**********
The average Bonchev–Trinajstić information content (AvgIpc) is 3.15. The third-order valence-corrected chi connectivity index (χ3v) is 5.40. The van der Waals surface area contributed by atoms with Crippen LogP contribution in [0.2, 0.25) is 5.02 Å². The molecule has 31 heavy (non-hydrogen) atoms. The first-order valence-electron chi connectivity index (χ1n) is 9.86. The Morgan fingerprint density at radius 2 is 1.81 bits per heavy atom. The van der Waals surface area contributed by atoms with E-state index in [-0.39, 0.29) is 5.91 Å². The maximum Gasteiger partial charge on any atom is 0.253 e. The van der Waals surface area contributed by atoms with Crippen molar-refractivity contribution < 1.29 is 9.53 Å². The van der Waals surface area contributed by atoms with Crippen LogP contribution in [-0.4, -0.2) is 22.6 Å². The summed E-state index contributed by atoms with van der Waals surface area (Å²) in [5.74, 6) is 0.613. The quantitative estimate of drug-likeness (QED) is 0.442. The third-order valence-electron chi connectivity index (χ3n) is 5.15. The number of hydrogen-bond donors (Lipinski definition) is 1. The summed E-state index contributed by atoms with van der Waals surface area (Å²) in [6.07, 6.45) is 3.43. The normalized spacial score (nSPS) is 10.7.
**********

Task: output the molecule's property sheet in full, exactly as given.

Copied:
The average Bonchev–Trinajstić information content (AvgIpc) is 3.15. The third-order valence-corrected chi connectivity index (χ3v) is 5.40. The van der Waals surface area contributed by atoms with Crippen LogP contribution in [0.2, 0.25) is 5.02 Å². The molecule has 31 heavy (non-hydrogen) atoms. The first-order valence-electron chi connectivity index (χ1n) is 9.86. The Morgan fingerprint density at radius 2 is 1.81 bits per heavy atom. The van der Waals surface area contributed by atoms with E-state index in [-0.39, 0.29) is 5.91 Å². The maximum Gasteiger partial charge on any atom is 0.253 e. The van der Waals surface area contributed by atoms with Crippen molar-refractivity contribution < 1.29 is 9.53 Å². The van der Waals surface area contributed by atoms with Crippen LogP contribution in [-0.4, -0.2) is 22.6 Å². The summed E-state index contributed by atoms with van der Waals surface area (Å²) in [5.74, 6) is 0.613. The quantitative estimate of drug-likeness (QED) is 0.442. The third-order valence-electron chi connectivity index (χ3n) is 5.15. The number of hydrogen-bond donors (Lipinski definition) is 1. The summed E-state index contributed by atoms with van der Waals surface area (Å²) in [6.07, 6.45) is 3.43. The normalized spacial score (nSPS) is 10.7.